The story of what has happened to the Republican Party in one of its strongest states, Kansas, is pretty familiar. But it’s told in a particularly evocative way by Rolling Stone‘s Mark Binelli. His precis of how Sam Brownback made the state an experiment for the discredited fiscal theories of doddering supply-siders is an instant classic:
Back in 2011, Arthur Laffer, the Reagan-era godfather of supply-side economics, brought to Wichita by Brownback as a paid consultant, sounded like an exiled Marxist theoretician who’d lived to see a junta leader finally turn his words into deeds. “Brownback and his whole group there, it’s an amazing thing they’re doing,” Laffer gushed to The Washington Postthat December. “It’s a revolution in a cornfield.” Veteran Kansas political reporter John Gramlich, a more impartial observer, described Brownback as being in pursuit of “what may be the boldest agenda of any governor in the nation,” not only cutting taxes but also slashing spending on education, social services and the arts, and, later, privatizing the entire state Medicaid system. Brownback himself went around the country telling anyone who’d listen that Kansas could be seen as a sort of test case, in which unfettered libertarian economic policy could be held up and compared right alongside the socialistic overreach of the Obama administration, and may the best theory of government win. “We’ll see how it works,” he bragged on Morning Joe in 2012. “We’ll have a real live experiment.”
That word, “experiment,” has come to haunt Brownback as the data rolls in. The governor promised his “pro-growth tax policy” would act “like a shot of adrenaline in the heart of the Kansas economy,” but, instead, state revenues plummeted by nearly $700 million in a single fiscal year, both Moody’s and Standard & Poor’s downgraded the state’s credit rating, and job growth sagged behind all four of Kansas’ neighbors. Brownback wound up nixing a planned sales-tax cut to make up for some of the shortfall, but not before he’d enacted what his opponents call the largest cuts in education spending in the history of Kansas.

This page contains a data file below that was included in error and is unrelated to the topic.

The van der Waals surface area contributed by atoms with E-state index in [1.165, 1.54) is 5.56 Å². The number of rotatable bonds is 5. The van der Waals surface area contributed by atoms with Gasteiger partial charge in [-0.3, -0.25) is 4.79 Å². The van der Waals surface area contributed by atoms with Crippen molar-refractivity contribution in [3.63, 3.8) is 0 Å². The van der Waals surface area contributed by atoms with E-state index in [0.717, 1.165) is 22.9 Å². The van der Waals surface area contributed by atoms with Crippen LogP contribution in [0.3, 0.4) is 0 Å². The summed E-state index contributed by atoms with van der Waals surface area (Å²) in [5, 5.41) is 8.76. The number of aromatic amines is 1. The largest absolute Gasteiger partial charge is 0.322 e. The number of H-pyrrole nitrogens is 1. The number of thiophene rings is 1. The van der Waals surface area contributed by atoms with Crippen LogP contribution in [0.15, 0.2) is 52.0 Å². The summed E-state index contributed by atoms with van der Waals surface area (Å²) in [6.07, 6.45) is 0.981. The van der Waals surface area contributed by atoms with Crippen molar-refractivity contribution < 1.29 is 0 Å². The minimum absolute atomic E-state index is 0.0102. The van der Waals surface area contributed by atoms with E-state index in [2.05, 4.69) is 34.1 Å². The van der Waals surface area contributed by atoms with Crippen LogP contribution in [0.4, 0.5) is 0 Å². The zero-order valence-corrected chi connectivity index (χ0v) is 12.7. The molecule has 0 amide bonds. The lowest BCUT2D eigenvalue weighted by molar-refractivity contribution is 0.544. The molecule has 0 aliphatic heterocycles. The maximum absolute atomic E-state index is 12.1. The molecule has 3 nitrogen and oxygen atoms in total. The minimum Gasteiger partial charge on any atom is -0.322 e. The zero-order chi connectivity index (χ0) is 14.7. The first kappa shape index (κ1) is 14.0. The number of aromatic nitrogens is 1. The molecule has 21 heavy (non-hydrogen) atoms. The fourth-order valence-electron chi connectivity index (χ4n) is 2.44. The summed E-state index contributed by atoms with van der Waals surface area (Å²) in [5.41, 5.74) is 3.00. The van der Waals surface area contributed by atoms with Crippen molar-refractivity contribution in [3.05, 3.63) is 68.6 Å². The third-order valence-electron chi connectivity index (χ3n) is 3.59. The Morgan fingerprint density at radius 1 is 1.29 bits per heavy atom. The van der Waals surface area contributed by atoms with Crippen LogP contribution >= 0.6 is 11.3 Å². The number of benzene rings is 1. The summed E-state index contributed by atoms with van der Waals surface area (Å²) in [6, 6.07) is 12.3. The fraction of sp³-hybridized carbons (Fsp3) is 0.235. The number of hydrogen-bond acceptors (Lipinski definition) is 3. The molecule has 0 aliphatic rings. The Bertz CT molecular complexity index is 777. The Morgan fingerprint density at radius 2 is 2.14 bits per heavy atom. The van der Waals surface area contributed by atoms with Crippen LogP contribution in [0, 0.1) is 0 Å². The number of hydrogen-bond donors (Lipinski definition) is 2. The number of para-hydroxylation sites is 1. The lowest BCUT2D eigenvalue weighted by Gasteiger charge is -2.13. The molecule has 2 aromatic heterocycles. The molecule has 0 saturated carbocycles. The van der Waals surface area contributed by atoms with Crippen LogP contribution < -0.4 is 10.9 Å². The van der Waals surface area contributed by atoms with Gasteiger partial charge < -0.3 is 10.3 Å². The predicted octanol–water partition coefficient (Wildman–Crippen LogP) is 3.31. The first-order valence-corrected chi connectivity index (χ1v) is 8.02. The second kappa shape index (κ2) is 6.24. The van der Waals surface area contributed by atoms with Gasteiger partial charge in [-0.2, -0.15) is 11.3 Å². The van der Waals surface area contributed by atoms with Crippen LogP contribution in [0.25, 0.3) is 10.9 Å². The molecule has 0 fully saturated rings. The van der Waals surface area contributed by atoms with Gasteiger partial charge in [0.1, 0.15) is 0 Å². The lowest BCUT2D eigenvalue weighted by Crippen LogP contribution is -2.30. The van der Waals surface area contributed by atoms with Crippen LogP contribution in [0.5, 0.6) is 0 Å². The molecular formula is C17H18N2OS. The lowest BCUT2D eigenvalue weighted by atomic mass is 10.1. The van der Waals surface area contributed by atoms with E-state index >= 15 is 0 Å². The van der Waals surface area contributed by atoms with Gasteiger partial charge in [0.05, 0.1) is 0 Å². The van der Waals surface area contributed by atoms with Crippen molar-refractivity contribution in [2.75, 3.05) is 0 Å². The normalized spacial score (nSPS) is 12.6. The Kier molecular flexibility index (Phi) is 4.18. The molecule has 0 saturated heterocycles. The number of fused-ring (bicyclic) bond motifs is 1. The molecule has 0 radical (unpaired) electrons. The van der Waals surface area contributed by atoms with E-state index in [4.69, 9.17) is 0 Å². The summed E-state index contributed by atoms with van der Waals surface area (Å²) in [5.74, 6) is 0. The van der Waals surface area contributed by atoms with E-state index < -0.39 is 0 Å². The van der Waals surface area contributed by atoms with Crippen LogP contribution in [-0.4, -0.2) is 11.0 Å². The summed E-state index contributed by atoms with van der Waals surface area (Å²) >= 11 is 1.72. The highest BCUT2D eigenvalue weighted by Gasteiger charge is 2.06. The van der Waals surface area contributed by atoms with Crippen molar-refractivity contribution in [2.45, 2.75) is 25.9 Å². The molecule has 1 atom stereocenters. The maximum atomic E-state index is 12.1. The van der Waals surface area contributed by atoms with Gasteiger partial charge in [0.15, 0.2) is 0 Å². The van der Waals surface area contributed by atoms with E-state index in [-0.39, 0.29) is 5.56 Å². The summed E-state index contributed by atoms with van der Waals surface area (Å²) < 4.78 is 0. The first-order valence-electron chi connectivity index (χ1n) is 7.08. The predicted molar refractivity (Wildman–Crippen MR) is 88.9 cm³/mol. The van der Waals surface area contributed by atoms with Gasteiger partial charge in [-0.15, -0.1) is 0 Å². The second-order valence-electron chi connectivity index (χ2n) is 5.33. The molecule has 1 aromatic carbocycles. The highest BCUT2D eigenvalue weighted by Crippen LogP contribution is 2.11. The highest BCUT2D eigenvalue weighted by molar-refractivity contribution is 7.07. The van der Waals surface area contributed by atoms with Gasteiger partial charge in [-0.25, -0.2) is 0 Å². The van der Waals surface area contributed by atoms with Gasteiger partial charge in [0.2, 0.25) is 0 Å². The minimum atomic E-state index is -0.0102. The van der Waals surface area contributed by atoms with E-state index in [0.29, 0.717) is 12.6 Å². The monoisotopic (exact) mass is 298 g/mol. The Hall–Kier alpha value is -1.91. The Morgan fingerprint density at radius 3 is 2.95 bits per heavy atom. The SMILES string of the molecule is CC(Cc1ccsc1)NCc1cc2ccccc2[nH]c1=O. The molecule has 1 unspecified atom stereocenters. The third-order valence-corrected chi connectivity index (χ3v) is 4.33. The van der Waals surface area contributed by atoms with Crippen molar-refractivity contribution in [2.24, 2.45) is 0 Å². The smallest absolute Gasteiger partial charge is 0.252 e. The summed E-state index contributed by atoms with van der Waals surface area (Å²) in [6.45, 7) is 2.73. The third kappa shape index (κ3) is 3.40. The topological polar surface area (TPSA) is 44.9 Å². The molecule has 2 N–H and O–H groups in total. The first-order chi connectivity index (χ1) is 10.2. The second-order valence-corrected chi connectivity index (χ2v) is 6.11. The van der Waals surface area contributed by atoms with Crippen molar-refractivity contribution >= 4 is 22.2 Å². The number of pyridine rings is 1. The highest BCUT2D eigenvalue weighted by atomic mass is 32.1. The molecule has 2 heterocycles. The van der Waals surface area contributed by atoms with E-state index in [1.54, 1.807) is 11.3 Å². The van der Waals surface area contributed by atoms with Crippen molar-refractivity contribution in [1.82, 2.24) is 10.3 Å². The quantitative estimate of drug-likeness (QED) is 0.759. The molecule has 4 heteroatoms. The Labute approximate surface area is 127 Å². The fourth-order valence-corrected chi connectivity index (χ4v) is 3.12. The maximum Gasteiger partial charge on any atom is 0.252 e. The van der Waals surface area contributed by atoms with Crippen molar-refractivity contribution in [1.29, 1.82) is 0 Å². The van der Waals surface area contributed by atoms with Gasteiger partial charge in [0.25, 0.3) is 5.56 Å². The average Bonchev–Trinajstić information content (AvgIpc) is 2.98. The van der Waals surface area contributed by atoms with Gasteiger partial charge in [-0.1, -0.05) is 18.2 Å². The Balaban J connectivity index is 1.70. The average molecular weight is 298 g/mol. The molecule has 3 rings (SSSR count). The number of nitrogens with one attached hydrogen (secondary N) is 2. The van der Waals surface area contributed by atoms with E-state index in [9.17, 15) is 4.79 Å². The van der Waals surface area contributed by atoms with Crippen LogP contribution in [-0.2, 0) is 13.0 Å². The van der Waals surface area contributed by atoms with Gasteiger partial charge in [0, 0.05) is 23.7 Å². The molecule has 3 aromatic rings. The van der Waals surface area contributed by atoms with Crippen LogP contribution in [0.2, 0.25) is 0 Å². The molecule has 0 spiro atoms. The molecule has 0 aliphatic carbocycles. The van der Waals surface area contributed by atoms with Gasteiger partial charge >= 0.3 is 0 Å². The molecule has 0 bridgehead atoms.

Brownback added political to fiscal risk by securing big bags of money from friends like the Koch Brothers and using it in a 2012 primary purge of moderate Republican state senators who didn’t support his fiscal plans. And it’s all blown up on him this year, with the shock waves potentially engulfing the state’s senior U.S. Senator. Binelli’s portrait of Pat Roberts as an “unloved Beltway mediocrity” who stands by trembling with fatigue as more famous and charismatic conservatives campaign to save his bacon is as acute as his portrayal of Brownback as a mad scientist whose lab has blown up.
Because of the nature of the state and the year and the outside (and inside, from the Kochs Wichita HQ) money flooding Kansas, Brownback and Roberts may survive–Brownback to preside over the damage he’s done to the state’s fiscal standing and schools, and Roberts to return to a final stage of his long nap in the Capitol. But both men have richly earned the trouble they are in, and you have to figure a lot of the people trying to save them have the occasional impulse to throw them anvils.